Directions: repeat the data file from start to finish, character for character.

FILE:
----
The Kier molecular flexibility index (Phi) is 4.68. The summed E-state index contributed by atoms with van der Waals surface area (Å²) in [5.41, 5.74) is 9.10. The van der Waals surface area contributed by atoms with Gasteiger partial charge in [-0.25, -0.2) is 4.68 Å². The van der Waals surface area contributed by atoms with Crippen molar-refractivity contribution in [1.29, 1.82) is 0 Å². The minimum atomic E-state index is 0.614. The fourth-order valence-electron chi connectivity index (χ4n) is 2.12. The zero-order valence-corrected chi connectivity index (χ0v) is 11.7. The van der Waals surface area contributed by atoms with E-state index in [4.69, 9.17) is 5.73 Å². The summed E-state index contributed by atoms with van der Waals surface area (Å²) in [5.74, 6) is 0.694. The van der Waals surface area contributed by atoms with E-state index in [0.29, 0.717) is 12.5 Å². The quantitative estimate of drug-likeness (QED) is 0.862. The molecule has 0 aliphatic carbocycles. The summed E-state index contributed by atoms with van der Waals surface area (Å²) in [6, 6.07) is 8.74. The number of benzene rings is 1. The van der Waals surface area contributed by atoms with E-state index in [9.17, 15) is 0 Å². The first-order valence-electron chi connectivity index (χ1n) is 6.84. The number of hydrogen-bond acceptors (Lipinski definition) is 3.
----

The Kier molecular flexibility index (Phi) is 4.68. The summed E-state index contributed by atoms with van der Waals surface area (Å²) in [5.41, 5.74) is 9.10. The van der Waals surface area contributed by atoms with Gasteiger partial charge in [-0.25, -0.2) is 4.68 Å². The van der Waals surface area contributed by atoms with Crippen molar-refractivity contribution in [1.29, 1.82) is 0 Å². The minimum atomic E-state index is 0.614. The fourth-order valence-electron chi connectivity index (χ4n) is 2.12. The zero-order valence-corrected chi connectivity index (χ0v) is 11.7. The van der Waals surface area contributed by atoms with E-state index in [4.69, 9.17) is 5.73 Å². The summed E-state index contributed by atoms with van der Waals surface area (Å²) in [5.74, 6) is 0.694. The van der Waals surface area contributed by atoms with E-state index in [0.29, 0.717) is 12.5 Å². The quantitative estimate of drug-likeness (QED) is 0.862. The molecule has 0 aliphatic carbocycles. The summed E-state index contributed by atoms with van der Waals surface area (Å²) in [6, 6.07) is 8.74. The number of benzene rings is 1. The van der Waals surface area contributed by atoms with E-state index in [9.17, 15) is 0 Å². The first-order valence-electron chi connectivity index (χ1n) is 6.84. The number of hydrogen-bond acceptors (Lipinski definition) is 3.